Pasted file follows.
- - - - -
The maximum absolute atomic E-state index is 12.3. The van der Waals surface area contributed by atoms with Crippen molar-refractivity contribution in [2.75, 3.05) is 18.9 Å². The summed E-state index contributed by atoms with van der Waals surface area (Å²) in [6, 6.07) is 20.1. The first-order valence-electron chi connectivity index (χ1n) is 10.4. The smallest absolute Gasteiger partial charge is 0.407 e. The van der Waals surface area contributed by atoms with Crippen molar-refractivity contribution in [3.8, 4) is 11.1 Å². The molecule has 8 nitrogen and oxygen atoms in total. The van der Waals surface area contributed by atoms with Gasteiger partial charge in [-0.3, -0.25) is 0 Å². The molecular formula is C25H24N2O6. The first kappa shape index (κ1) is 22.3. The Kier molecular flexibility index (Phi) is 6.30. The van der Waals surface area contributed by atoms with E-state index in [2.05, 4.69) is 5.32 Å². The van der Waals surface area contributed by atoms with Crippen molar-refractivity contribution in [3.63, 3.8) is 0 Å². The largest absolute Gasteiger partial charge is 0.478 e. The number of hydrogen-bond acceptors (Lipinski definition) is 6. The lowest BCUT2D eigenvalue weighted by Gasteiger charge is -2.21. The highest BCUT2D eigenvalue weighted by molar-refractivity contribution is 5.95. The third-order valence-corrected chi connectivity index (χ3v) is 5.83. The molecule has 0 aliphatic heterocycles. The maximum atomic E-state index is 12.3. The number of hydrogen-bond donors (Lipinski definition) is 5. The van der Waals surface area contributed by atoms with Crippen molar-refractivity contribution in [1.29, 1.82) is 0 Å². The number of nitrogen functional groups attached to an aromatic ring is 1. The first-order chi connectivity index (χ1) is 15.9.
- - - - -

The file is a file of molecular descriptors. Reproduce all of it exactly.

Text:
The maximum absolute atomic E-state index is 12.3. The van der Waals surface area contributed by atoms with Crippen molar-refractivity contribution in [2.75, 3.05) is 18.9 Å². The summed E-state index contributed by atoms with van der Waals surface area (Å²) in [6, 6.07) is 20.1. The first-order valence-electron chi connectivity index (χ1n) is 10.4. The smallest absolute Gasteiger partial charge is 0.407 e. The van der Waals surface area contributed by atoms with Crippen molar-refractivity contribution in [3.8, 4) is 11.1 Å². The molecule has 8 nitrogen and oxygen atoms in total. The van der Waals surface area contributed by atoms with Gasteiger partial charge in [-0.3, -0.25) is 0 Å². The molecular formula is C25H24N2O6. The first kappa shape index (κ1) is 22.3. The Kier molecular flexibility index (Phi) is 6.30. The van der Waals surface area contributed by atoms with E-state index in [2.05, 4.69) is 5.32 Å². The van der Waals surface area contributed by atoms with Crippen molar-refractivity contribution in [3.63, 3.8) is 0 Å². The largest absolute Gasteiger partial charge is 0.478 e. The number of hydrogen-bond acceptors (Lipinski definition) is 6. The lowest BCUT2D eigenvalue weighted by Gasteiger charge is -2.21. The highest BCUT2D eigenvalue weighted by molar-refractivity contribution is 5.95. The third-order valence-corrected chi connectivity index (χ3v) is 5.83. The molecule has 0 aliphatic heterocycles. The maximum atomic E-state index is 12.3. The number of hydrogen-bond donors (Lipinski definition) is 5. The van der Waals surface area contributed by atoms with Crippen molar-refractivity contribution in [1.29, 1.82) is 0 Å². The number of nitrogen functional groups attached to an aromatic ring is 1. The first-order chi connectivity index (χ1) is 15.9.